Let’s get the honourable mentions out of the way, first.
Rihanna performed at the SuperBowl — and announced a pregnancy while she was onstage. The Beatles released a new song using an old demo from the late John Lennon, featuring additions by Paul McCartney, the late George Harrison and Ringo Starr, as well as a little help from their friend, artificial intelligence. And the Succession finale sent dedicated viewers of the HBO drama into a tailspin.
But those couldn’t quite top the best pop culture stories of 2023.
Somehow both an unlikely pairing and a match made in heaven, the social media frenzy that surrounded Greta Gerwig’s Barbie — a bubblegum pink, feminist 101 meta-comedy about the world’s most famous doll — and Christopher Nolan’s Oppenheimer — an epically bleak, cerebral biopic of the physicist who invented the atomic bomb — turned their same-day release into the pop culture event of the year.
“Barbie or Oppenheimer?” quickly became a reliable conversation starter as moviegoers pledged their allegiances to one or the other (or both).
With Barbie having cracked $1 billion at the global box office and Oppenheimer not far behind, Barbenheimer became the emblem of a healthy theatrical industry as event-style theatregoing continued to draw people back to plush theatre seats following pandemic lockdowns.
Everything Everywhere All At Once, Canadians win at the Oscars
The multiverse had a strong showing at this year’s Oscars when the absurdist dramedy Everything Everywhere All At Once won seven Academy Awards, including best picture, best actress for Michelle Yeoh and best supporting actor for Ke Huy Quan, whose Hollywood comeback story made him a favourite among award season voters.
But the Canadian stories that emerged from Hollywood’s biggest night are still resonating.
That includes a best actor win for Canadian-American actor Brendan Fraser — who stunned audiences with a transformation for his role in The Whale — and a best original screenplay win for Toronto filmmaker Sarah Polley and her adaptation of the novel Women Talking by Canadian Miriam Toews.
Taylor Swift’s Eras Tour
This was the year that Taylor Swift cemented herself as a pop star-cum-business icon, maintaining the attention of her fans — and those she might call her haters — as she embarked on an expansive concert tour across the U.S. that proved to be so popular it caused a Ticketmaster meltdown.
The Eras Tour was practically designed for TikTok virality, and Swift’s performances were dotted with announcements about re-recorded albums and references to a certain Kansas City Chiefs player.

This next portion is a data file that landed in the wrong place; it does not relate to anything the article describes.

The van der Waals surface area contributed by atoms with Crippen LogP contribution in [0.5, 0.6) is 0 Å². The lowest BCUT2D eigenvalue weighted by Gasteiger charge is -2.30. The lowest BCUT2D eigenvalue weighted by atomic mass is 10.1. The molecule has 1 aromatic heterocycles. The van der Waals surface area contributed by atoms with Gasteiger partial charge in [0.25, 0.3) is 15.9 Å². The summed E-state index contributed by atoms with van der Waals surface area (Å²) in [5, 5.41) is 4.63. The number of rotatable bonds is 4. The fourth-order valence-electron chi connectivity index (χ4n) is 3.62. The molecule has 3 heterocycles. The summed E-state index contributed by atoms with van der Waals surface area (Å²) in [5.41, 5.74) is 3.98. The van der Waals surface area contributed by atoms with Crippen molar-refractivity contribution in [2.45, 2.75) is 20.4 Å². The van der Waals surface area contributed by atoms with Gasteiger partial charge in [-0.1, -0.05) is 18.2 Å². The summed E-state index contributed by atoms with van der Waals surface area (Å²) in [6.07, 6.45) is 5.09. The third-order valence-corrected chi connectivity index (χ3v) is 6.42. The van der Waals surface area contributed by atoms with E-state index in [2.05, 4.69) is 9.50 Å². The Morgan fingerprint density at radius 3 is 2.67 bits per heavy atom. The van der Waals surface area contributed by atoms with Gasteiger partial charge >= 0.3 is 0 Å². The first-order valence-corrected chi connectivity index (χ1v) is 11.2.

If that weren’t enough, Swift’s concert film has grossed more than $250 million globally to date, with Swifties flocking to theatres faster than you can say Cruel Summer.
She might even be a boon to the economy; Canadians will find out next year when she makes stops in Toronto and Vancouver for short residencies.
The Hollywood strikes
Hollywood went into lockdown this year when the Writers Guild of America and the Screen Actors Guild went on strike within two months of each other.
It brought the film and TV industry to a standstill as they renegotiated their collective agreements with the major studios.
Pushing for higher wages, changes to how royalties are earned during the streaming era and for regulations around the use of artificial intelligence, both the Writers Guild (with a strike lasting 148 days) and the Screen Actors Guild (after a strike that lasted 118 days) claimed wins for their tradespeople as the lockouts ended.
Britney Spears releases her memoir
During a year when it seemed like everyone released a celebrity memoir — from Prince Harry’s Spare to Jada Pinkett-Smith’s Worthy — The Woman In Me by Britney Spears seemed to stand out because so many people were actually interested in hearing her story two years after she won a legal battle to end the strictly managed conservatorship that controlled her life and finances for 13 years.
Spears gets into all of the details that you’d want from a celebrity tell-all, from her relationship with pop singer Justin Timberlake to the circumstances that led to her infamous public breakdown in 2007, but the overarching theme of The Woman In Me was of a woman surrounded by controlling men in an industry that enables these behaviours.